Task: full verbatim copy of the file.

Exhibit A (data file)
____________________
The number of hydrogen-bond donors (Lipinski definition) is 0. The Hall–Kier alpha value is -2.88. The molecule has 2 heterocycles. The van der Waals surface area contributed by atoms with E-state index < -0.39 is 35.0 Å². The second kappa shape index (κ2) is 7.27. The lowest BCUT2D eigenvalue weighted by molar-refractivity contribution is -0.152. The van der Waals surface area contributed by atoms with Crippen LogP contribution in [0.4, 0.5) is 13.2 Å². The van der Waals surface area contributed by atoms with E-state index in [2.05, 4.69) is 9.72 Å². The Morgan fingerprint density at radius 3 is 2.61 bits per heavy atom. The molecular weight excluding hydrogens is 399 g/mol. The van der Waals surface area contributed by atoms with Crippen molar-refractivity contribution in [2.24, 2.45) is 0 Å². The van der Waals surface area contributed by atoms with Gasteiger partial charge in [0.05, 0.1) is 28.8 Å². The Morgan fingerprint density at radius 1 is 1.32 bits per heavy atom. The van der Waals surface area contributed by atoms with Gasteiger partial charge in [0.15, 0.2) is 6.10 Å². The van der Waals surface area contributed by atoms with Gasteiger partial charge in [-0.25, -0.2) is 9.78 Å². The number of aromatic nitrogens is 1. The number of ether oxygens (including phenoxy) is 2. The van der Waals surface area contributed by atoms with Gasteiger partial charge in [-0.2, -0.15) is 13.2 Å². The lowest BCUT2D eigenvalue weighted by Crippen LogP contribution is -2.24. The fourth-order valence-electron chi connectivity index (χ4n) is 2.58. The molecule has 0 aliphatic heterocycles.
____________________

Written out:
The number of hydrogen-bond donors (Lipinski definition) is 0. The Hall–Kier alpha value is -2.88. The molecule has 2 heterocycles. The van der Waals surface area contributed by atoms with E-state index < -0.39 is 35.0 Å². The second kappa shape index (κ2) is 7.27. The lowest BCUT2D eigenvalue weighted by molar-refractivity contribution is -0.152. The van der Waals surface area contributed by atoms with Crippen LogP contribution in [0.4, 0.5) is 13.2 Å². The van der Waals surface area contributed by atoms with E-state index in [2.05, 4.69) is 9.72 Å². The Morgan fingerprint density at radius 3 is 2.61 bits per heavy atom. The molecular weight excluding hydrogens is 399 g/mol. The van der Waals surface area contributed by atoms with Crippen molar-refractivity contribution in [2.24, 2.45) is 0 Å². The van der Waals surface area contributed by atoms with Gasteiger partial charge in [0.05, 0.1) is 28.8 Å². The Morgan fingerprint density at radius 1 is 1.32 bits per heavy atom. The van der Waals surface area contributed by atoms with Gasteiger partial charge in [0.15, 0.2) is 6.10 Å². The van der Waals surface area contributed by atoms with Gasteiger partial charge in [-0.25, -0.2) is 9.78 Å². The number of aromatic nitrogens is 1. The number of ether oxygens (including phenoxy) is 2. The van der Waals surface area contributed by atoms with Gasteiger partial charge in [-0.2, -0.15) is 13.2 Å². The lowest BCUT2D eigenvalue weighted by Crippen LogP contribution is -2.24. The fourth-order valence-electron chi connectivity index (χ4n) is 2.58. The molecule has 0 aliphatic heterocycles.